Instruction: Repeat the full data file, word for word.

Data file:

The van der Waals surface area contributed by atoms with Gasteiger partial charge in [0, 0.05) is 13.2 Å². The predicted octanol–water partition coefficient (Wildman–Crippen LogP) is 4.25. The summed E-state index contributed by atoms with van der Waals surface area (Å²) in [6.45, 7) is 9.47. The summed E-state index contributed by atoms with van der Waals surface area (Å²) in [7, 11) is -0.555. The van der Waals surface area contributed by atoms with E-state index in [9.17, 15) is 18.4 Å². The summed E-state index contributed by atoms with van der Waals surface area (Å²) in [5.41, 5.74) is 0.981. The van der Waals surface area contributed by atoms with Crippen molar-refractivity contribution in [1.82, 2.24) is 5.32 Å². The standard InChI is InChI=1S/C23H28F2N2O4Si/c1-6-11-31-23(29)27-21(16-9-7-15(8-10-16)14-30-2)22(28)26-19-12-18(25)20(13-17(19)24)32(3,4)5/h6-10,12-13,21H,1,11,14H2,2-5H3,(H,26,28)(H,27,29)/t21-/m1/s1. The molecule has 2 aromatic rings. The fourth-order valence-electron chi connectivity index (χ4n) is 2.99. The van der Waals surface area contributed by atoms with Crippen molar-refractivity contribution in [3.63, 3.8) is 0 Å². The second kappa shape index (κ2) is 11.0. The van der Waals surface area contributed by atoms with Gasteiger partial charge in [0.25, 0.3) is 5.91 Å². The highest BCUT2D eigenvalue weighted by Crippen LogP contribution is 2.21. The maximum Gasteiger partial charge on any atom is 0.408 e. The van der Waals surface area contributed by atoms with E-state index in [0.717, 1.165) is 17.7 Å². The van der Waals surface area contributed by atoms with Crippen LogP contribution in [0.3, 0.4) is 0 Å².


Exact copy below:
The van der Waals surface area contributed by atoms with Gasteiger partial charge in [0, 0.05) is 13.2 Å². The predicted octanol–water partition coefficient (Wildman–Crippen LogP) is 4.25. The summed E-state index contributed by atoms with van der Waals surface area (Å²) in [6.45, 7) is 9.47. The summed E-state index contributed by atoms with van der Waals surface area (Å²) in [7, 11) is -0.555. The van der Waals surface area contributed by atoms with E-state index in [9.17, 15) is 18.4 Å². The summed E-state index contributed by atoms with van der Waals surface area (Å²) in [5.41, 5.74) is 0.981. The van der Waals surface area contributed by atoms with Crippen molar-refractivity contribution in [1.82, 2.24) is 5.32 Å². The standard InChI is InChI=1S/C23H28F2N2O4Si/c1-6-11-31-23(29)27-21(16-9-7-15(8-10-16)14-30-2)22(28)26-19-12-18(25)20(13-17(19)24)32(3,4)5/h6-10,12-13,21H,1,11,14H2,2-5H3,(H,26,28)(H,27,29)/t21-/m1/s1. The molecule has 2 aromatic rings. The fourth-order valence-electron chi connectivity index (χ4n) is 2.99. The van der Waals surface area contributed by atoms with Crippen molar-refractivity contribution in [3.63, 3.8) is 0 Å². The second kappa shape index (κ2) is 11.0. The van der Waals surface area contributed by atoms with Gasteiger partial charge in [0.25, 0.3) is 5.91 Å². The highest BCUT2D eigenvalue weighted by Crippen LogP contribution is 2.21. The maximum Gasteiger partial charge on any atom is 0.408 e. The van der Waals surface area contributed by atoms with E-state index in [0.717, 1.165) is 17.7 Å². The van der Waals surface area contributed by atoms with Crippen LogP contribution in [0.3, 0.4) is 0 Å².